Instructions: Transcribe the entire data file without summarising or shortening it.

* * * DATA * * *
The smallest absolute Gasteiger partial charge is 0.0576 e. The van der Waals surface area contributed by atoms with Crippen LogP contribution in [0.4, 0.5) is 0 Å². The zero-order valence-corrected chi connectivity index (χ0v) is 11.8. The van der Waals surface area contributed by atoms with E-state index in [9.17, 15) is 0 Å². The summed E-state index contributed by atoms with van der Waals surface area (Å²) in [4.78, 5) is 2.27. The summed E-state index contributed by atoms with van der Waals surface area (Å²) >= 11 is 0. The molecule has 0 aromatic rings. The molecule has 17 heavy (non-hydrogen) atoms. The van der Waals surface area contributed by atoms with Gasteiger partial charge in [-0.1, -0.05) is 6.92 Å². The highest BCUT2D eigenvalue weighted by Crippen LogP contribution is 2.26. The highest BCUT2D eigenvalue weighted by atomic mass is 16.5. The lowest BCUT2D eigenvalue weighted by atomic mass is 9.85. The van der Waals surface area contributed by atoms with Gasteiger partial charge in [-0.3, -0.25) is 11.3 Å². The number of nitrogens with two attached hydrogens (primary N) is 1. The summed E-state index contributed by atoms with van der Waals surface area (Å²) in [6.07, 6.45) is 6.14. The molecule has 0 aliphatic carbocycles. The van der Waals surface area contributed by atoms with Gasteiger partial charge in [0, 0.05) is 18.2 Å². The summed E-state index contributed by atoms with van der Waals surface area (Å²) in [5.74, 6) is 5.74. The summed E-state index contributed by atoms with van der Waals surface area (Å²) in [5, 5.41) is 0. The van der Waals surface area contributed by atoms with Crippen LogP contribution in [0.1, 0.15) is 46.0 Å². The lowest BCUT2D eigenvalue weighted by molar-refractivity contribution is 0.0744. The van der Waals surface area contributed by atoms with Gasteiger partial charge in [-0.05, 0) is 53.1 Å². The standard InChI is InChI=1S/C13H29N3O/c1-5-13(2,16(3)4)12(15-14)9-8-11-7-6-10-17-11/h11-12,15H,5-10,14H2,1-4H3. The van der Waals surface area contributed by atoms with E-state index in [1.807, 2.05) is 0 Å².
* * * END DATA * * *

The smallest absolute Gasteiger partial charge is 0.0576 e. The van der Waals surface area contributed by atoms with Crippen LogP contribution in [0.4, 0.5) is 0 Å². The zero-order valence-corrected chi connectivity index (χ0v) is 11.8. The van der Waals surface area contributed by atoms with E-state index in [9.17, 15) is 0 Å². The summed E-state index contributed by atoms with van der Waals surface area (Å²) in [4.78, 5) is 2.27. The summed E-state index contributed by atoms with van der Waals surface area (Å²) >= 11 is 0. The molecule has 0 aromatic rings. The molecule has 17 heavy (non-hydrogen) atoms. The van der Waals surface area contributed by atoms with Gasteiger partial charge in [-0.1, -0.05) is 6.92 Å². The highest BCUT2D eigenvalue weighted by Crippen LogP contribution is 2.26. The highest BCUT2D eigenvalue weighted by atomic mass is 16.5. The lowest BCUT2D eigenvalue weighted by atomic mass is 9.85. The van der Waals surface area contributed by atoms with Gasteiger partial charge in [-0.3, -0.25) is 11.3 Å². The number of nitrogens with two attached hydrogens (primary N) is 1. The summed E-state index contributed by atoms with van der Waals surface area (Å²) in [6.07, 6.45) is 6.14. The molecule has 0 aliphatic carbocycles. The van der Waals surface area contributed by atoms with Gasteiger partial charge in [0, 0.05) is 18.2 Å². The summed E-state index contributed by atoms with van der Waals surface area (Å²) in [5.74, 6) is 5.74. The summed E-state index contributed by atoms with van der Waals surface area (Å²) in [5, 5.41) is 0. The van der Waals surface area contributed by atoms with Crippen LogP contribution in [0.1, 0.15) is 46.0 Å². The lowest BCUT2D eigenvalue weighted by molar-refractivity contribution is 0.0744. The van der Waals surface area contributed by atoms with Gasteiger partial charge in [-0.05, 0) is 53.1 Å². The standard InChI is InChI=1S/C13H29N3O/c1-5-13(2,16(3)4)12(15-14)9-8-11-7-6-10-17-11/h11-12,15H,5-10,14H2,1-4H3. The van der Waals surface area contributed by atoms with E-state index in [1.807, 2.05) is 0 Å².